Narendra Modi-Donald Trump meet: Ahead of big White House dinner, expectations run low
As Donald Trump administration gets ready to welcome India prime minister Narendra Modi for the White House dinner, here is what others expect from the meeting
The Donald Trump administration is getting set to welcome India prime minister Narendra Modi, who will meet the US president at the White House on Monday. The meeting has generated a lot of interest worldwide as it will be Trump's first evening meal with a visiting head of state in the White House since he took office in January 2017.
Ahead of the meeting, Trump posted a tweet saying that he was eager to welcome Modi and also called him a "true friend". Modi responded to the tweet on Sunday and thanked him for the warm welcome.
— Narendra Modi (@narendramodi) June 25, 2017
The pleasantries have been exchanged, but it remains to be seen how the meeting on Monday unfolds. Here is a look at what others are expecting from the meeting:
Chinese media on Sunday showed interest in the meeting as it may bring some significant changes to the India-US bilateral ties which also concern China's interests. An article in the state-run Global Times said, "It will be interesting to see how Modi's visit to the US will influence the two countries' bilateral economic ties."
It also said that discussions and negotiations regarding climate issues and H1B visa programme will be important to China as these are issues that affect the Chinese as well.
Back home, Infosys CEO Vishal Sikka hoped that Modi will convey the contribution made by Indian IT companies towards the US economy during his deliberations with Trump.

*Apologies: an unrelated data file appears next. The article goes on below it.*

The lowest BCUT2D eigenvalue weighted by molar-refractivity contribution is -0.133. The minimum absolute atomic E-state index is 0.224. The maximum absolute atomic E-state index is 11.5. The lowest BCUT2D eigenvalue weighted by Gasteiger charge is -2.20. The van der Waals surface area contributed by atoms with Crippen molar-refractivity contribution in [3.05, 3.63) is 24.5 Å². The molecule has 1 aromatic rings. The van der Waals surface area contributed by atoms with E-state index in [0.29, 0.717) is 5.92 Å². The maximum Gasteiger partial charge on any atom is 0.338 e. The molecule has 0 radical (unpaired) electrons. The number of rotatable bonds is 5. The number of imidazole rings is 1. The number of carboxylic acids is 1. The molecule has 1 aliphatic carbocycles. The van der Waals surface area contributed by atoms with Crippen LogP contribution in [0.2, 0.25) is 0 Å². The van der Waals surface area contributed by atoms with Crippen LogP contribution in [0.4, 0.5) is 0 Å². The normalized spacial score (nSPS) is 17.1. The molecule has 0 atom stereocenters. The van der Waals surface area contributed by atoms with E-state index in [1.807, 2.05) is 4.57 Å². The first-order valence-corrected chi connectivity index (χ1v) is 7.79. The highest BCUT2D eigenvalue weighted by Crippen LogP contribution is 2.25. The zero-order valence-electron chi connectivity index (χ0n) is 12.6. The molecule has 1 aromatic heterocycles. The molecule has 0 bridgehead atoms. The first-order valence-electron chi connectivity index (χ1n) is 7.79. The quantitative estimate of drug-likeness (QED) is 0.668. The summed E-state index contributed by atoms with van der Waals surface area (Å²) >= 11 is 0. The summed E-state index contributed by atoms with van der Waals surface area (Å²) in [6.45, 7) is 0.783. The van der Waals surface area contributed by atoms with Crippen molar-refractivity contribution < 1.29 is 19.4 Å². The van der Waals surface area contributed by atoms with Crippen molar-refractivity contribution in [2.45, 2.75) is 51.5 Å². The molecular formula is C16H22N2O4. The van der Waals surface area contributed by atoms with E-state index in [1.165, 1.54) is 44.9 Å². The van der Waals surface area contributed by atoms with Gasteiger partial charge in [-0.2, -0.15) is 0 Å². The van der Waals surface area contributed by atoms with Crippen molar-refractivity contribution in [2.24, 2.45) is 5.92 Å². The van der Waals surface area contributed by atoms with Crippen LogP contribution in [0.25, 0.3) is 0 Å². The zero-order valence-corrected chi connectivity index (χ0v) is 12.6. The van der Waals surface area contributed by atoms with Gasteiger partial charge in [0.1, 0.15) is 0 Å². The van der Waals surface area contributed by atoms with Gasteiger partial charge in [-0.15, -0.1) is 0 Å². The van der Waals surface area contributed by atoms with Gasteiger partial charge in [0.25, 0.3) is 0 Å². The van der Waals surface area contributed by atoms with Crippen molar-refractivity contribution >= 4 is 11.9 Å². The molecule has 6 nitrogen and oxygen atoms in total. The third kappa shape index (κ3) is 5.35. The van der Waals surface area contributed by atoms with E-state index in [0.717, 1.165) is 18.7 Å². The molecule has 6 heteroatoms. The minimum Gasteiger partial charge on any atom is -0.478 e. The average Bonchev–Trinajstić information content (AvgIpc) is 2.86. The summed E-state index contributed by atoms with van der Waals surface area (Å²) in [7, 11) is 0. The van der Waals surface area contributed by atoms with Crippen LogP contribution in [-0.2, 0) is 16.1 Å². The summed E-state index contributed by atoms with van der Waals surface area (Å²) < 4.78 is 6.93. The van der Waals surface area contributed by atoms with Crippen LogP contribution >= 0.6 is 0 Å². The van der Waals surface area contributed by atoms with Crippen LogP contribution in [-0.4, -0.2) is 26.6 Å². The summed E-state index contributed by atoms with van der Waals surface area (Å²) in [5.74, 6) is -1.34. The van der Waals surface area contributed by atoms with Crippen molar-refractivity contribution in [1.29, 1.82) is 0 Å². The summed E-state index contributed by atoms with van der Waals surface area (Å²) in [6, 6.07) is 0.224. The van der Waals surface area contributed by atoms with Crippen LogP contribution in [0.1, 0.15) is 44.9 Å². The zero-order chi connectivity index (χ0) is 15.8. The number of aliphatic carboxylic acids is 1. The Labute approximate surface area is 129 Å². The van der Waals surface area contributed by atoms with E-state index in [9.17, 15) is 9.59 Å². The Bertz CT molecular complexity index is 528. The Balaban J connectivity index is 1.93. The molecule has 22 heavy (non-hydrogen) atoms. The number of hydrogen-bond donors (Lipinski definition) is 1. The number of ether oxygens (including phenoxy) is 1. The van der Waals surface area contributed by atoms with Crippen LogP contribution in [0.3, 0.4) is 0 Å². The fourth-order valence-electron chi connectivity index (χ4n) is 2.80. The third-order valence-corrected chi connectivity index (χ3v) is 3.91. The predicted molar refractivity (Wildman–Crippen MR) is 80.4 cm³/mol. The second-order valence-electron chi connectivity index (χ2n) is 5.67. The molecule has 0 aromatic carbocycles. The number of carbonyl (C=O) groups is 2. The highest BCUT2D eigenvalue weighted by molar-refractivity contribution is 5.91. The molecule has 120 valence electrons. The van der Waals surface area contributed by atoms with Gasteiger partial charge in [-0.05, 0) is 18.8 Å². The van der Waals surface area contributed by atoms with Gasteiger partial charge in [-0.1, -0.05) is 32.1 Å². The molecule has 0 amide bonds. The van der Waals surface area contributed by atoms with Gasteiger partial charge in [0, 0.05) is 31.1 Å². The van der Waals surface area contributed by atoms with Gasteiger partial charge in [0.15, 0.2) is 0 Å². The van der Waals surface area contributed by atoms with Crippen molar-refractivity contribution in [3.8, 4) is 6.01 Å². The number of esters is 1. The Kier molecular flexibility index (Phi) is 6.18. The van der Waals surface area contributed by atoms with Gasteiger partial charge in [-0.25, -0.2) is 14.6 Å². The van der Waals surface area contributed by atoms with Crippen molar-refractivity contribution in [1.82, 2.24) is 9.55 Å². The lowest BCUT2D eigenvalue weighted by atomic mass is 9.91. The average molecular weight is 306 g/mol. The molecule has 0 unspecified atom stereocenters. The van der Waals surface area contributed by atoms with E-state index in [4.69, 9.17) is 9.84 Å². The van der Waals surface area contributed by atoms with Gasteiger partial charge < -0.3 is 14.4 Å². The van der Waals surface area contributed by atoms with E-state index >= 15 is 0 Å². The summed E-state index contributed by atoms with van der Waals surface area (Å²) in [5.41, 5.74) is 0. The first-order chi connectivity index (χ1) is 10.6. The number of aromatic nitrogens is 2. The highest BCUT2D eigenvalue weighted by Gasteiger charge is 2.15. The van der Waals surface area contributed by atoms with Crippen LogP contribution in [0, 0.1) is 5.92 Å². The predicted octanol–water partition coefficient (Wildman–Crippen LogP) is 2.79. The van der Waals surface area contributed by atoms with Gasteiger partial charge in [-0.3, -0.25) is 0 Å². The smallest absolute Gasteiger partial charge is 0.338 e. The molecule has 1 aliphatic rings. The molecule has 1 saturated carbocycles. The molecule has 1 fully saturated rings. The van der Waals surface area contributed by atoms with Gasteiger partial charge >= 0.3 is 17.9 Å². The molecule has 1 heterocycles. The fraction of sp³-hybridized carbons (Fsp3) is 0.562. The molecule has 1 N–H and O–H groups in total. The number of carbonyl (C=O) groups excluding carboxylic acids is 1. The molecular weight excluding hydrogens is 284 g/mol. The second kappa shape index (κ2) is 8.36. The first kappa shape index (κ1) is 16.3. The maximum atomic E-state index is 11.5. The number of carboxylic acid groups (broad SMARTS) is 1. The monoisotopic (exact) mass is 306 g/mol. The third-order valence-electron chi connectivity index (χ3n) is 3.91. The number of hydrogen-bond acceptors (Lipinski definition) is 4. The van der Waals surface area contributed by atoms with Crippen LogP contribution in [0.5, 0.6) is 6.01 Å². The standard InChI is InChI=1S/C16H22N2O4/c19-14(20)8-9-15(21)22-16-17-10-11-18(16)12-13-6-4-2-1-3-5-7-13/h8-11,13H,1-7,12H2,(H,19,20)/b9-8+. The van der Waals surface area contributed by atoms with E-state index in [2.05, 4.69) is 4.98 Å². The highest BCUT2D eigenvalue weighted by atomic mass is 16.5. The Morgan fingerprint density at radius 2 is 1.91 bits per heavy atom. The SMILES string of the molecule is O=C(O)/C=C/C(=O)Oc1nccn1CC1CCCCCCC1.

"I think we have created a lot of value in the US economy. All the IT industry, in general, is responsible for a massive amount of value creation in the US and its economy. I think the prime minister, among other things on his agenda, will also convey that. Of course, we are deeply committed to the US economy in various forms," he said on Saturday on the sidelines of Infosys' 36th annual general meeting.
On the political front, Congress had earlier urged Modi to demand and obtain firm assurances from Trump on reversing his decision to tighten granting of H-1B visas, which affects Indian professionals.
"We do not want mere statements and photographs. We want answers and also how the prime minister responds and registers our protest over the disparaging observations made about the Republic of India recently when the US decided to walk out of the Paris (climate) pact. We will wait for the prime minister's response or reaction," said senior Congress spokesperson Anand Sharma.
A report from PTI said that the discussions could also focus on employment opportunities as well as regional security issues. Pakistan-sponsored terrorism is one contentious issue that might figure prominently in the discussion.
However, in an interview with Time, Dhruv Jaishankar, an expert on Indo-US relations at the Brookings Institute said that troublesome issues will not be discussed just as yet.
“The meeting is about setting the right tone for the relationship moving forward. Modi will seek to emphasise ways in which India is there to help make America great again. I suspect we will see a lot of the big troublesome issues swept to the side because that could lead to a backlash from Trump. It would be like waving a red flag in front of a charging bull," he said.
He also said that there will be ways in which American investment in India will actually be a good deal for America by creating jobs in America and making the US more competitive.
Supporting the statement, Michael Kugelman, another scholar at the Woodrow Wilson Centre think-tank told Al-Jazeera,"The summit will be a no-frills, let's-get-acquainted affair. Its outcomes, from body language to any post-meeting joint statement, will offer clues about the future of ties that have progressed in recent years, but now face considerable uncertainty under Trump's mercurial stewardship," he said.
With inputs from agencies
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